To make a step forward in this direction, the present study addressed visible and invisible physiological (gas exchange, leaf temperature, water status) perturbations of VN on a non-target woody species, i.e., Vitis vinifera, through artificial stem inoculations on potted plants. Biomass allocation under the biotic stressor or in the absence of it was also investigated, and the resistance degree of the specific cultivar-rootstock combination to the biocontrol agent was characterised. We hypothesised that gas exchange and photosynthesis decrease due to initial fungal spread in the xylem and consequent plant defence mechanisms but with no significant changes in biomass in the medium term.

Materials and methods

The experiment was carried out in the greenhouse of the University of Natural Resources and Life Sciences Vienna (Austria). In total, 27 four-year-old grapevines of the cultivar Grüner Veltliner grafted on Kober 5BB were used as plant material. We selected V. vinifera because it is an economically important species with vineyards often invaded by the alien tree Ailanthus (EPPO, 2020). The vines were planted in 20 l pots filled with a mixture of commercial potting media and perlite (70:30 v/v). In late winter, the pots were randomly disposed on a greenhouse bench and connected to automatic drip irrigation. To each pot, 10 g of a slow-release fertiliser was added (ENTEC vino, EuroChem Agro GmbH). Besides the three basic plant macronutrients, i.e., potassium (20 %), nitrogen (15 %), and phosphorous (5 %), the fertiliser also contains sulphur (8 %) and magnesium (2 %). The temperature and relative humidity of the greenhouse chamber were set to 22 °C and 50 %, respectively. The plants grew at 12 h day and 12 h night period cycles and were maintained well-watered throughout the experiment by providing 300–600 mL of water per pot and per day (substrate near to field capacity). After budbreak, two shoots per vine were allowed to develop for two months (establishment phase). All plants were thus standardised to eight leaves per shoot (about 45 cm long at that time) by trimming the apex to uniform the leaf area across treatments.

One week after canopy standardisation (DPI 0, days post inoculation), the vines were subdivided into two groups with random selection. Plants of the first group were inoculated with the bioherbicide "Ailantex", containing a conidial suspension (106 spores/ml) of the isolate Vert56 strain G1/5 of VN (F, n = 18), whereas those of the second group were inoculated with deionised sterile water (C, control, n = 9). The inoculation was performed at noon on the stem about 5 cm above the root collar (below the grafting point) using a woodcarving gouge and following the protocol described in Maschek and Halmschlager (2016). The spores diffused in the plant’s vascular system with the transpiration stream. To confirm the viability of the used inoculum, four potted Ailanthus altissima plants were also inoculated with the V. nonalfalfae conidial suspension and placed among the grapevines. To avoid any influence with the VN treatment, plant protection was performed by spraying only copper and sulphur on the leaves surface, avoiding systemic fungicides.

A picture of each plant was taken at the beginning (DPI 0) and at the end (DPI 100) of the experiment to visually evaluate their health status. Moreover, plants were carefully examined for foliar symptoms to track eventually occurring symptoms of wilt disease during the whole experiment.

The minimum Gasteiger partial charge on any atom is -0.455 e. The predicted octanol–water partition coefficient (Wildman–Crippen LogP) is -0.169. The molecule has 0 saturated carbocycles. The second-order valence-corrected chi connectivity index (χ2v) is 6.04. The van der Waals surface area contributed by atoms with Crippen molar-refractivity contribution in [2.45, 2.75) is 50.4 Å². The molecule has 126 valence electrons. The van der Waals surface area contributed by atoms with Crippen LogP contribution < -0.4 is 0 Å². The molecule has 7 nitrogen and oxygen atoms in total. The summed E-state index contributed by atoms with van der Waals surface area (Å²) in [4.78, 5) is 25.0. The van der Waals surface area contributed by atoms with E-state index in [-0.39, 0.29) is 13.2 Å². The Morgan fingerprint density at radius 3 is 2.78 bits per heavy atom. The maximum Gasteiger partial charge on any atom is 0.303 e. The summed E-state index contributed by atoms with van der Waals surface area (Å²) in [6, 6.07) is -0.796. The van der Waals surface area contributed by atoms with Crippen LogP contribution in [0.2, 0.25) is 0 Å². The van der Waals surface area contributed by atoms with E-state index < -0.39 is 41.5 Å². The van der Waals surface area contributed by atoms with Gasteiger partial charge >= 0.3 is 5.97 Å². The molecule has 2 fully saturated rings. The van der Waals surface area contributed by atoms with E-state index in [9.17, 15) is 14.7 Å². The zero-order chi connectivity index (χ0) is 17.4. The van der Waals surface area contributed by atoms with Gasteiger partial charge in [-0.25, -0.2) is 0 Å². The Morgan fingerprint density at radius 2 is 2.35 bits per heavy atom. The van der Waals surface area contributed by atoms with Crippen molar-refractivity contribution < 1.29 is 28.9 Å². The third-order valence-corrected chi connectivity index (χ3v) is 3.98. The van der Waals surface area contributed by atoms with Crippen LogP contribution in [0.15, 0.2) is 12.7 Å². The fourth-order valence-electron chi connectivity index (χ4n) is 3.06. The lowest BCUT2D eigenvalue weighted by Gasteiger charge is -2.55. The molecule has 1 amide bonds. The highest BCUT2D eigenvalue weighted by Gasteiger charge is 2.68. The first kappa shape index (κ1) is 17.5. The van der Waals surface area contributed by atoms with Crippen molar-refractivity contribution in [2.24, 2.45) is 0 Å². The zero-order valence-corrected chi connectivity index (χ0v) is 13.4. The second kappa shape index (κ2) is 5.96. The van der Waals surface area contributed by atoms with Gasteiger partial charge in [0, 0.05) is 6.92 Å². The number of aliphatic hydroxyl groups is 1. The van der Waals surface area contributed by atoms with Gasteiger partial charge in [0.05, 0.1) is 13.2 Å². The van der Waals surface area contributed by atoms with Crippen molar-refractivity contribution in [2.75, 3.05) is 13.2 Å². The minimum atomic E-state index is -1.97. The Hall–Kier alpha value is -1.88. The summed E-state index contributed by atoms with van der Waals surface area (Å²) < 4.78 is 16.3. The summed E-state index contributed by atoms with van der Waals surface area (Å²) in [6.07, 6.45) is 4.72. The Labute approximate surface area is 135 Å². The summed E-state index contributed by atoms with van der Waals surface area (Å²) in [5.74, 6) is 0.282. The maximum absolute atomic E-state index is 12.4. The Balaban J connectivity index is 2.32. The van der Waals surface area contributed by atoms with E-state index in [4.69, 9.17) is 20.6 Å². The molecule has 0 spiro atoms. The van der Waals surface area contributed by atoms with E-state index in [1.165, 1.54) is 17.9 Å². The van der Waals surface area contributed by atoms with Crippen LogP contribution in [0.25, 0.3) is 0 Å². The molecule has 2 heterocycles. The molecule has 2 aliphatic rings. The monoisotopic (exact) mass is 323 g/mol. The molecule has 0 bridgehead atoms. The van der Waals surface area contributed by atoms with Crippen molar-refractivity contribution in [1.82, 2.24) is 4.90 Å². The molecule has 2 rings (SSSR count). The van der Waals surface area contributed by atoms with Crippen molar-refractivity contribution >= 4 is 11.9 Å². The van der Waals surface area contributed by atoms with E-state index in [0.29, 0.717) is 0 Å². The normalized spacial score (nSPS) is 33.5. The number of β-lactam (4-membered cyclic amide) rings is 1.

To investigate the possible occurrence of non-visual perturbations of the fungus on deep physiological processes involved in plant metabolism, physiological traits were monitored throughout the experiment. In particular, leaf temperature (Tleaf), sub-stomatal CO2 (ci), stomatal conductance to water vapour (gs) and net photosynthesis (A) were regularly measured. The measurements were performed on one to three mature (depending on data variability within and among treatments) healthy leaves per plant using a portable gas-exchange system (LCpro-SD, ADC BioScientific Ltd., Hertfordshire, UK) with a light source set at 1000 µmol m-2 s-1 and ambient CO2 (about 430 ppm) and humidity. On seven dates (DPI 7, 13, 20, 32, 48, 63, 73), all nine control plants (C) and 15 randomly selected inoculated plants (F) were measured between 12 AM and 2 PM (see Figure 3). The photosynthetic photon flux density (PPFD) in the greenhouse chamber during the measurements ranged between 200 and 700 µmol m-2 s-1. A first measurement of physiological parameters was also performed before the inoculation (DPI 0) on 12 randomly selected plants.

To evaluate the water status of plants, at DPI 73, the minimum leaf water potential (Ψleaf) was measured on nine vines per experimental treatment. At 2 PM, one mature leaf per plant (used for physiological measurements) was sampled from the terminal end of the shoot, immediately wrapped in plastic film and inserted in a sealed plastic bag containing wet paper. The leaves were transported to the laboratory using a cool bag, and leaf water potential was measured with a Scholander pressure chamber (3000 Series Plant Water Status Consoles, Soilmoisure, Santa Barbara, CA) within 1 hour after sampling.

To verify the eventual effects of the fungus on biomass allocation, leaf mass per area (LMA) and aboveground plant biomass were measured at the end of the experiment (DPI 100). Two leaves per plant were detached from at least nine plants per experimental group, and their leaf area was measured with a scanner (Aleaf). The leaf dry biomass (DMleaf) was recorded after overnight drying at 70 °C, and LMA was calculated as DMleaf/Aleaf. After the collection of samples for fungal re-isolation (see below), the rest of the aboveground portion of each plant was dried in the oven (70 °C), and biomass was measured after 96 h.

At DPI 100, three about 2 cm long sections of the stem were cut from each grapevine using sterile pruning shears. The vascular discolouration was visually evaluated, and samples were then cultured for re-isolation of the pathogen according to the protocol described in Maschek and Halmschlager (2017). In particular, a piece of rootstock, a piece of the shoot at the inoculation site, and a piece of young non-lignified shoot developed after inoculation were sampled. To confirm the pathogen colonisation of Ailanthus, the stems of four plants were also sampled for fungal re-isolation.